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GOP budget proposal would block black lung reforms

CHARLESTON, W.Va. -- House Republicans are seeking to extend their measure that blocks the Obama administration from moving forward with a new rule aimed at combating the resurgence of deadly black lung disease, which experts say has reached epidemic proportions in the Appalachian coalfields.

The GOP-controlled House Appropriations Committee on Tuesday released its draft of the 2013 budget bill for the Department of Labor, which includes the federal Mine Safety and Health Administration.

If approved, the language would forbid MSHA from using any funds from its budget to finalize its October 2010 proposal to tighten legal coal-dust limits and improve other protections for miners.

"House Republicans' proposal to stop modern protections against black lung disease for our nation's miners is outrageous and should be defeated," said Rep. George Miller, D-Calif., and ranking minority member of the House Committee on Education and the Workforce.

United Mine Workers President Cecil Roberts said the budget measure "amounts to nothing more than a potential death sentence for thousands of American miners."

"Preventing black lung isn't a matter of overregulation," Roberts said. "It's a matter of life and death."

Carol Raulston, spokeswoman for the National Mining Association, said the industry group "sympathizes" with the GOP's "frustration at MSHA's apparent unwillingness to consider seriously the constructive proposals we have made to address this problem directly and improve miners' health."

Industry officials argue that recent increases in black lung rates are a regional problem and don't require a new nationwide rule. Industry supporters in Congress have claimed that black lung rates have not increased and have blamed miners for not protecting themselves from excess dust.

Late last year, Republican House members -- including Appropriations Chairman Hal Rogers, R-Ky., and subcommittee Chairman Denny Rehberg, R-Mont. -- slipped into MSHA's budget a provision blocking the new black lung rules until the U.S. Government Accountability Office completed an analysis of the MSHA plan. That report is due out by mid-August, but the new budget language would block MSHA from acting through at least September 2013.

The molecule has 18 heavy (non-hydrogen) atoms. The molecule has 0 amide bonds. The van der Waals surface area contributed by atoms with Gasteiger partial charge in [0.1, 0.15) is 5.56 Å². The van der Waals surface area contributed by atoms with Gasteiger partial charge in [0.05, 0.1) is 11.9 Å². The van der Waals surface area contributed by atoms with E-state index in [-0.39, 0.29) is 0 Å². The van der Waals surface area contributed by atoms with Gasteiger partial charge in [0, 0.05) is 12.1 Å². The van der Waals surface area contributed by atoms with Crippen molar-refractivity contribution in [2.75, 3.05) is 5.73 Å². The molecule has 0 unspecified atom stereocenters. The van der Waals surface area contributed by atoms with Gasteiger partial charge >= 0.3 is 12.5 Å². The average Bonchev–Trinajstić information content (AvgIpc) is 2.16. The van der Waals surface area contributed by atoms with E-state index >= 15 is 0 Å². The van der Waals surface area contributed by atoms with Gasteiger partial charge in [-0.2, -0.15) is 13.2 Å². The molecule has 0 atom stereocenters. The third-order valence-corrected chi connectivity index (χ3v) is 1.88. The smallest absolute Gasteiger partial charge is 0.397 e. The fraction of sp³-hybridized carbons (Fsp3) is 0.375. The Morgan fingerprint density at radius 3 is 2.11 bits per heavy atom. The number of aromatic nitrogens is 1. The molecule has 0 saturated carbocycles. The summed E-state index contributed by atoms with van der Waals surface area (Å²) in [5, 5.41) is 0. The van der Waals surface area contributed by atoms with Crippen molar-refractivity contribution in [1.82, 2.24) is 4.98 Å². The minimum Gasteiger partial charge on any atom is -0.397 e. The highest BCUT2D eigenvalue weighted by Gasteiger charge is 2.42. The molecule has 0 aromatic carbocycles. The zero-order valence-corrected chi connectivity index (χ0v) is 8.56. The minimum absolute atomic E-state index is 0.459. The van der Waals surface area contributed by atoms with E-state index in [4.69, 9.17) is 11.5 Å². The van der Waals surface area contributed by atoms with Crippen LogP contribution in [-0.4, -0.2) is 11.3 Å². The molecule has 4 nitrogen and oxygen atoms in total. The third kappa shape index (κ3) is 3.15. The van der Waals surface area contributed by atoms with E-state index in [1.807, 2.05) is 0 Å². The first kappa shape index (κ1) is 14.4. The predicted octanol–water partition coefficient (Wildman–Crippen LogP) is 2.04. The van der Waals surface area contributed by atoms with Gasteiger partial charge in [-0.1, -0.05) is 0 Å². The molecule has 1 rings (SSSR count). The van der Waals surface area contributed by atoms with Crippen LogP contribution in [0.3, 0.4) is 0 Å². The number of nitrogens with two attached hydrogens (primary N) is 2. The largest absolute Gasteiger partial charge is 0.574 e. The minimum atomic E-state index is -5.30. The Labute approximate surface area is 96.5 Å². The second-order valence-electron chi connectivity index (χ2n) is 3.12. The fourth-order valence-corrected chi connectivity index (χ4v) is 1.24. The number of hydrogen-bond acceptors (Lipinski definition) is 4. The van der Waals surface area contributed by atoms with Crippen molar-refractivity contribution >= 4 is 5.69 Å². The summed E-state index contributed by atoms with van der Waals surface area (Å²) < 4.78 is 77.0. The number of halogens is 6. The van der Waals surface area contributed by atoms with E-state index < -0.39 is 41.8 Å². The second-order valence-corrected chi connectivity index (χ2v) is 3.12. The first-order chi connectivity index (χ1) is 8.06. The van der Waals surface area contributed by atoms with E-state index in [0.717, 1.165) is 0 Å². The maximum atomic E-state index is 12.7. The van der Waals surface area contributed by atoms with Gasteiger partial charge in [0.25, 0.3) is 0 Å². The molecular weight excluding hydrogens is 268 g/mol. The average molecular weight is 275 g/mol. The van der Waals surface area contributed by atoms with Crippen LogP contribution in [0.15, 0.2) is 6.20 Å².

Black lung, or coal workers' pneumoconiosis, is an irreversible and potentially debilitating disease caused by exposure to coal dust.

In 1969, Congress made eliminating black lung a national goal, with a law that required mine operators to take steps to limit exposure. The law greatly reduced black lung among the nation's coal miners.

Now, scientists have found that the incidence of black lung is increasing again. Researchers have warned of a doubling of black lung rates since 1997, and of alarming incidence of the disease among younger miners whose entire careers took place under the 1969 law's dust limits.

In West Virginia, more than 2,000 coal miners died of black lung between 1995 and 2004, second only to Pennsylvania, with 4,234 black lung deaths during the same period, according to government data. Nationwide, more than 10,000 miners died from black lung during those years.

A joint investigation by National Public Radio and The Center for Public Integrity reported in detail earlier this week on the resurgence of black lung and, with additional reporting by the Gazette, documented widespread cheating by mining companies on dust samples and inaction by federal regulators to address the problem.

"The recent investigative report by several news organizations on the devastating impact of black lung and the lengths that some mine operations go to circumvent their responsibility to protect miners should have been a wakeup call," Miller said. "It's clear that voices wealthier than coal miner families drowned out that message."

Reach Ken Ward Jr. at kward@wvgazette.com or 304-348-1702.


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